Jamie Oliver: Only “posh and middle class” care about healthy eating

Chef is taking on the sugar industry        

Celebrity chef Jamie Oliver has hit out at the UK’s eating habits, saying eating well is considered a “posh and middle class” concern.

Speaking to the Radio Times, Oliver admitted that his campaign to improve school dinners for poorer children had not been wholly successful.

He said: “I admit I haven’t succeeded, mainly because I haven’t single-mindedly gone for it. In Britain, eating well and feeding your kid right and being aware about food is all considered very posh and middle class.

“The reality is that in most of Europe some of the best food comes from the poorest communities. Our harder-to-reach poorer communities are suffering more.”

Now, Oliver is turning his attention to the sugar industry.

As part of a Channel 4 documentary, Oliver will examine the role sugar consumption plays in the development of diseases including Type 2 diabetes.

He said: “A 500ml bottle of cola has 13 and a half teaspoons. What? Half the sugar you consume is hidden in foods. The single largest amount of calories consumed by our children is in sugary soft drinks.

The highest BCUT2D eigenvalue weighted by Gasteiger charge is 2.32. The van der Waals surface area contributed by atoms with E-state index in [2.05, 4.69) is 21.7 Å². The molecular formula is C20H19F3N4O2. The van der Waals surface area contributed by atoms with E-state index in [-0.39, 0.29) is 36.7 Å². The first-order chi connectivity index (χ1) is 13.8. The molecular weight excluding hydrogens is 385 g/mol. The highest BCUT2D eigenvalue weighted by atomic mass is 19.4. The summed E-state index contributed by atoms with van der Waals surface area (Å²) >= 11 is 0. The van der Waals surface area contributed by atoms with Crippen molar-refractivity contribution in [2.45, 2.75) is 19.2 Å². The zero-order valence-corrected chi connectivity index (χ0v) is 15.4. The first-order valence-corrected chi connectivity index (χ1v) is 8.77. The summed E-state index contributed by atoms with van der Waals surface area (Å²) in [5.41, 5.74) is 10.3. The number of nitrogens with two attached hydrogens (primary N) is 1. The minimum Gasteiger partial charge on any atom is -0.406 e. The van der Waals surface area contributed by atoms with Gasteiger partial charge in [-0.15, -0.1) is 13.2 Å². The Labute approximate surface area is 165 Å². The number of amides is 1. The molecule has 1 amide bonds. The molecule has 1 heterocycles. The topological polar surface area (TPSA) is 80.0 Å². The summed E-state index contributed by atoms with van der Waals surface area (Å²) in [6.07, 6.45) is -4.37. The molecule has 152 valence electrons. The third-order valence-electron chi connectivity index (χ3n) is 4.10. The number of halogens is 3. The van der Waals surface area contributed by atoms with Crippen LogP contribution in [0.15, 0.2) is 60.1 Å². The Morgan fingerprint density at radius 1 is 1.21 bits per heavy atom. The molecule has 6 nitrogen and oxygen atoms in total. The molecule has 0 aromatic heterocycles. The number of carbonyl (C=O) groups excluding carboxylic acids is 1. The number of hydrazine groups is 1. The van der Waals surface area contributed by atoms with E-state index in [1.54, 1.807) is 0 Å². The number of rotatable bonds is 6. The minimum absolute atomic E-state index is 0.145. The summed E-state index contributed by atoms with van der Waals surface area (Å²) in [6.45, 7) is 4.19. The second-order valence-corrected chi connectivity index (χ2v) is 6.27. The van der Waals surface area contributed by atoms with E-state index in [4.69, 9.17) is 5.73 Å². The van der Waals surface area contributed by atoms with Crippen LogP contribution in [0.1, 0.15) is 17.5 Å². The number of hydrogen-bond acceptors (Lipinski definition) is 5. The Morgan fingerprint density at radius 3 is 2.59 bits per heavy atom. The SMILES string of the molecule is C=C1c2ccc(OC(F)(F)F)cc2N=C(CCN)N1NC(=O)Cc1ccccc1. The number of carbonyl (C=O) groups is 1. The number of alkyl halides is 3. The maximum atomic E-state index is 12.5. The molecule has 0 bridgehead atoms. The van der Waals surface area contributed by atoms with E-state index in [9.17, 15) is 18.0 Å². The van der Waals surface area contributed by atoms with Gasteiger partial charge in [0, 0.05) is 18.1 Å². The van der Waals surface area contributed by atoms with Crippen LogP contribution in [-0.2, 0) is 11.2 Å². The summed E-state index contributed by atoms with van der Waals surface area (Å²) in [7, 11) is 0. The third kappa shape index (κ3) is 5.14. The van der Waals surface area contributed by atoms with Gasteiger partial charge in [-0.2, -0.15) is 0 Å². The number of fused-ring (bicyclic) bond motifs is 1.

“They’re a business and they categorically don’t believe in a sugar tax. But seven pence on a can of Coke is a billion quid a year and I want it for you! Even those who are on side, like scientists, hate the idea of [pictures of] teaspoons on the side of sugary sweetened drinks, but I totally disagree. If you put a snapshot on a can and it said it had ten teaspoons of sugar in it, it’s going to change consumption by everyone.”

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Readers' comments (2)

  • Don't agree with a sugar tax - sugar is not fundamentally bad for you like smoking or some fats. Its only bad if eaten to excess.

    However there should be rules in the way its hidden and unnecessarily added to foods.

    Perhaps ensure that lower sugar/fat/salt equivalents have to be sold at the same price as the standard product. and standard products cannot be sold unless the healthier version is also on the shelf.

    Have noticed the local Tesco's has now reduced the number of healthier food choices in favour of the full fat/salt/sugar versions!

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  • He is of course right and it's got nothing to do with available cash, it's not expensive to eat healthy. The less educated just tend to go for the easy option. I.e. Pizza you cook in a microwave.

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